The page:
Good performance, of course, is the best way to keep activists at bay. But bad accounting or poor reporting can fuel aggression like little else, says Mark Sunshine, president and chief operating officer of First Capital, a West Palm Beach, Florida-based firm that provides back-office accounting services to hedge funds and lends money to companies in the funds’ portfolios. If activists “get squishy answers” to their accounting questions from their target companies, he says, “they go nuts.”
Another way to avoid straining activist nerves is to refrain from firing off confrontational comments. “Public statements can be very dangerous,” says Henry Gosebruch, managing director for mergers and acquisitions at JPMorgan. “So our advice would be: Do not engage in a PR battle with activists.” Exorbitant executive compensation is another attraction for activist hedge funds. (Chapman, for one, takes issue with companies that provide “free stock-option grants that are nothing short of lottery tickets for the recipients.”) Companies that fear an attack should revisit their pay plans.
The Cost of Ineptitude
Just as there are degrees of activism, there’s a range of tactics in defending against it. As part of its Hostile Defense Advisory practice, for instance, JPMorgan works on three levels with clients facing hedge-fund challenges.
The investment bank works with management, the board, and the legal team just after a fund files a 13-D, in what Gosebruch calls a “more reactive setting.” But Morgan also counsels clients before any funds publicly express activist intentions — observing, for instance, that a company with an underperforming subsidiary or a low level of debt might do well to consider a buyback to avert a potentially aggressive move by activists. The firm also advises clients to perform a defense review every 6 to 12 months. The review, says Gosebruch, should look at recent trends in the market, hedge funds that might become agitators or make an offer for the company, and what “the attack theme” might be for potential activists.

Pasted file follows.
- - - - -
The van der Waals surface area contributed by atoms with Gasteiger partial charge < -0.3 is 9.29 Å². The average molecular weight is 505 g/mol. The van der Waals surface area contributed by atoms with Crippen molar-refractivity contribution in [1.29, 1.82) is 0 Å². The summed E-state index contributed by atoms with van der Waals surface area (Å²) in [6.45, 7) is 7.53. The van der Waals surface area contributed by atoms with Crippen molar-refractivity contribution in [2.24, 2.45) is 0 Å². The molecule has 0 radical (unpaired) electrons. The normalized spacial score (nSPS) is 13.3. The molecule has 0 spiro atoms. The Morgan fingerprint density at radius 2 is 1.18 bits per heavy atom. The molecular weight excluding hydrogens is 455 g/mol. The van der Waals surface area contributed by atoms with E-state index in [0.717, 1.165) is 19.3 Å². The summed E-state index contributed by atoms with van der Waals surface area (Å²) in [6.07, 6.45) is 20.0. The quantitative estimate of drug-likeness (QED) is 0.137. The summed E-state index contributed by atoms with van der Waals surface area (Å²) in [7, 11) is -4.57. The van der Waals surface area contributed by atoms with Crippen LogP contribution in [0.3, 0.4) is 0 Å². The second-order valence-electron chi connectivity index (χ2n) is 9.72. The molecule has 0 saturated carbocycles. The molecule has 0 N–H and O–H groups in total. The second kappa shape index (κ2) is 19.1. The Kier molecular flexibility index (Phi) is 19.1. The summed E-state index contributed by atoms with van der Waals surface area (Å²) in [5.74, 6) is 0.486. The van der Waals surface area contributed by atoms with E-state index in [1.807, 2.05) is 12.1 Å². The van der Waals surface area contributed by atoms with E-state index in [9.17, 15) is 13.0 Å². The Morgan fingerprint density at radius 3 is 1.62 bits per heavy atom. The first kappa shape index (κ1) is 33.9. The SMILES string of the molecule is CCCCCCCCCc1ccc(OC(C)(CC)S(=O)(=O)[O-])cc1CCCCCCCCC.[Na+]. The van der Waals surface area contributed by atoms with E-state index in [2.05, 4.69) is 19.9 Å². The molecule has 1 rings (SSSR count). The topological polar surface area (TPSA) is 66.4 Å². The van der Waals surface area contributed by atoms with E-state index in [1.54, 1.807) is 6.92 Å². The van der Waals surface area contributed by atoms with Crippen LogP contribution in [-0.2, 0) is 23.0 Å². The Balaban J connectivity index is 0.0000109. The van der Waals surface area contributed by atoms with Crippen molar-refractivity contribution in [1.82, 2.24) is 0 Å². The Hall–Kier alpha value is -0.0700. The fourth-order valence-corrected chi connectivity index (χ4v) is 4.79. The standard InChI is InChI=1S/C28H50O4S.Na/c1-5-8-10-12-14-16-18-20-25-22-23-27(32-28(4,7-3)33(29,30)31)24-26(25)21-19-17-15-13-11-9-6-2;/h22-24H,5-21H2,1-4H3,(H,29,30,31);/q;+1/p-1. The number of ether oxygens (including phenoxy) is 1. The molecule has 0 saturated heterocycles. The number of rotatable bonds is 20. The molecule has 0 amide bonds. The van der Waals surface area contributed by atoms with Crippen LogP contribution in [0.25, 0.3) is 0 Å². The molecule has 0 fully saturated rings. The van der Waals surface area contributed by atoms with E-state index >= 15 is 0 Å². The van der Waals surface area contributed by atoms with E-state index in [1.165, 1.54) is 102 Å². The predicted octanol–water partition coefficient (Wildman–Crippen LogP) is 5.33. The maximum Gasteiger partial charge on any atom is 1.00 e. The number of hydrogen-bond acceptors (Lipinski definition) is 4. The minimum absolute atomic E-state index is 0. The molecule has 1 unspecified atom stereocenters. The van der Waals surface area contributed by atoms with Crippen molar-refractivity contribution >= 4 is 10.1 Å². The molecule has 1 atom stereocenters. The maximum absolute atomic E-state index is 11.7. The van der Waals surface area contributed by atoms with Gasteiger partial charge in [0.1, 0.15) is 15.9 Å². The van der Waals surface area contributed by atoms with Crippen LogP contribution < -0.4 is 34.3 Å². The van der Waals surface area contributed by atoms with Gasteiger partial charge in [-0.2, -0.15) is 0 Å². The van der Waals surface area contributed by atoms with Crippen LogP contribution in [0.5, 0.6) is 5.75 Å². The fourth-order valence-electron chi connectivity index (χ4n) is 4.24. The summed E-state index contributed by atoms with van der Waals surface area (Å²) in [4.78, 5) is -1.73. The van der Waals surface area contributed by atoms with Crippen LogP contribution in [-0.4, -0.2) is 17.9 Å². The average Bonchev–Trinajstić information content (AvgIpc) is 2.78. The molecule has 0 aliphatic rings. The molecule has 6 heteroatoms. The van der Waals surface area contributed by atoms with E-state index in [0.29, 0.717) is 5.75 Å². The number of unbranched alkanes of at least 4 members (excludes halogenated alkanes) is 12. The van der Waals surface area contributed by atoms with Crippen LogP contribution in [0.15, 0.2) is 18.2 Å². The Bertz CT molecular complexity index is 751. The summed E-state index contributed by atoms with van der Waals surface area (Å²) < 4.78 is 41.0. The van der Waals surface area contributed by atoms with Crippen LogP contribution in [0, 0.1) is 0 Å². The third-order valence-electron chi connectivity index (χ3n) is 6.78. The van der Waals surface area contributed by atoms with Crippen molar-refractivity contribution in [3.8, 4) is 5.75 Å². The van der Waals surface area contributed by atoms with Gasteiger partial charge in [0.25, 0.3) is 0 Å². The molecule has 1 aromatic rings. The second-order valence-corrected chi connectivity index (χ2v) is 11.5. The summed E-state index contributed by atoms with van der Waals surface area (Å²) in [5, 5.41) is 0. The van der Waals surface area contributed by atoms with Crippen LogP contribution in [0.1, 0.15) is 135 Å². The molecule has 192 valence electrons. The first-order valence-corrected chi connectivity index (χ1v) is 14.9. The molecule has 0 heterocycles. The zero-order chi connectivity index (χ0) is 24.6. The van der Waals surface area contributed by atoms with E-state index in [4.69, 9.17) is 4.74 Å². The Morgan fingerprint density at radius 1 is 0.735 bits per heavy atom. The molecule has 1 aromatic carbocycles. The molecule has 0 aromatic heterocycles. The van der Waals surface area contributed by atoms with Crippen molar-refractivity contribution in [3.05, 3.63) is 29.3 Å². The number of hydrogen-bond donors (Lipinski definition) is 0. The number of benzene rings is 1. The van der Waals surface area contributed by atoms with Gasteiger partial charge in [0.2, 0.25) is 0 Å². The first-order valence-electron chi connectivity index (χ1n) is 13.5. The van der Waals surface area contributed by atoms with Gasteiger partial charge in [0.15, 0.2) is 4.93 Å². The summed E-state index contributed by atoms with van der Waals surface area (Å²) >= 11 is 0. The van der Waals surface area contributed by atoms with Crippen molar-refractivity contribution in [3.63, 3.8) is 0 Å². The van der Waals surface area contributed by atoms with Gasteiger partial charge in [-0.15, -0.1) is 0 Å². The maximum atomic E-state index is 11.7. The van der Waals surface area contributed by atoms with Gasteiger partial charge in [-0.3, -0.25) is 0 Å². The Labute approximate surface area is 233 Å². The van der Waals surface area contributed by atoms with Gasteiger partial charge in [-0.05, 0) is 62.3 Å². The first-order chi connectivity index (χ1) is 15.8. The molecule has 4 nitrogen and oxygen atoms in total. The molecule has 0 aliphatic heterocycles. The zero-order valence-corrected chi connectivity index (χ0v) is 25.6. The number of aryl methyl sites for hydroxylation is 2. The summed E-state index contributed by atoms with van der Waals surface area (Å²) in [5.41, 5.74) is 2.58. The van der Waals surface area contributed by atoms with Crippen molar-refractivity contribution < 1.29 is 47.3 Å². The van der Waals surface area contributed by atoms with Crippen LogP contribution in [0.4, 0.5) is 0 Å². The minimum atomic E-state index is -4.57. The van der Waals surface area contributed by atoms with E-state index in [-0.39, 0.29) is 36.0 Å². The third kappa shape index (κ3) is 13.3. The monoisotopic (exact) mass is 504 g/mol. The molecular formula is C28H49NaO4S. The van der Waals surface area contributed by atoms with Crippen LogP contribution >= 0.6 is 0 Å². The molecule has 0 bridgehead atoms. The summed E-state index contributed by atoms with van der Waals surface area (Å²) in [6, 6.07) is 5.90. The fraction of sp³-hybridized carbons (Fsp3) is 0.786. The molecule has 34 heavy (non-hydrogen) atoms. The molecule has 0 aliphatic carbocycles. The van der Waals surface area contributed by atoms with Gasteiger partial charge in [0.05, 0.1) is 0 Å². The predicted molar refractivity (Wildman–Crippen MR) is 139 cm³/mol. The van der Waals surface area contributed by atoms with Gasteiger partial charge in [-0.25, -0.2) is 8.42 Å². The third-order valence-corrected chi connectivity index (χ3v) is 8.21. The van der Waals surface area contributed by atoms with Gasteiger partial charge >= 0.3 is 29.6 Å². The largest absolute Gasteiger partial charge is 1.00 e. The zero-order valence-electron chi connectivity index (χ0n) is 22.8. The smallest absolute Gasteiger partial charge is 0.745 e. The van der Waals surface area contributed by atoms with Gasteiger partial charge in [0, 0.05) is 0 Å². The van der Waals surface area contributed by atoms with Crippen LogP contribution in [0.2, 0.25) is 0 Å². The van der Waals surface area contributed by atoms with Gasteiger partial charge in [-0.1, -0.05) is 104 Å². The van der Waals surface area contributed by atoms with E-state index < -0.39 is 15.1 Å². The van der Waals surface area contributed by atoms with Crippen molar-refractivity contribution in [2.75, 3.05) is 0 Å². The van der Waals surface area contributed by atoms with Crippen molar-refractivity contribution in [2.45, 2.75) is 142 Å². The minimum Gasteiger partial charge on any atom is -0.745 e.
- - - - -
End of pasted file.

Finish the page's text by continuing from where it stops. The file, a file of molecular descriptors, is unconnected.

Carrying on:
Companies under attack might also want to point out that hedge-fund activism doesn’t always turn out so well for shareholders. For example, Chapman’s involvement in Vitesse Semiconductor turned out to be a disaster. Shares in the company were trading at about $1.15 in early May, well off the $1.50 Chapman reportedly paid to acquire his 7.3 percent stake. And Vitesse has yet to be sold, despite Chapman’s calls for a sale. He recently reported that he had reduced his stake in the company to 2.5 percent.
Given the activists’ ability to profit from corporate ineptitude, though, the Vitesse case is more the exception than the rule. “I would hope that we get to the point where Corporate America is sufficiently well run that activist hedge funds no longer have a business,” says Crestmont Research president Ed Easterling. “But as long as we have human nature and misplaced management teams, we’ll have a place for activist hedge funds.”
David M. Katz is deputy editor at CFO.com. Additional reporting by Helen Shaw.
Meet the New Raiders
Activist hedge-fund managers and some of their recent targets.
Pershing Square Capital Management
Ceridian, Borders Group, McDonald’s
Breeden Capital Management
Vitesse Semiconductor, Agile Software, Embarcadero Technologies
Motorola, Time Warner, Blockbuster
Trian Fund Management
H.J. Heinz, Wendy’s, Tiffany
Titan International, Mirant
Home Depot, Sprint Nextel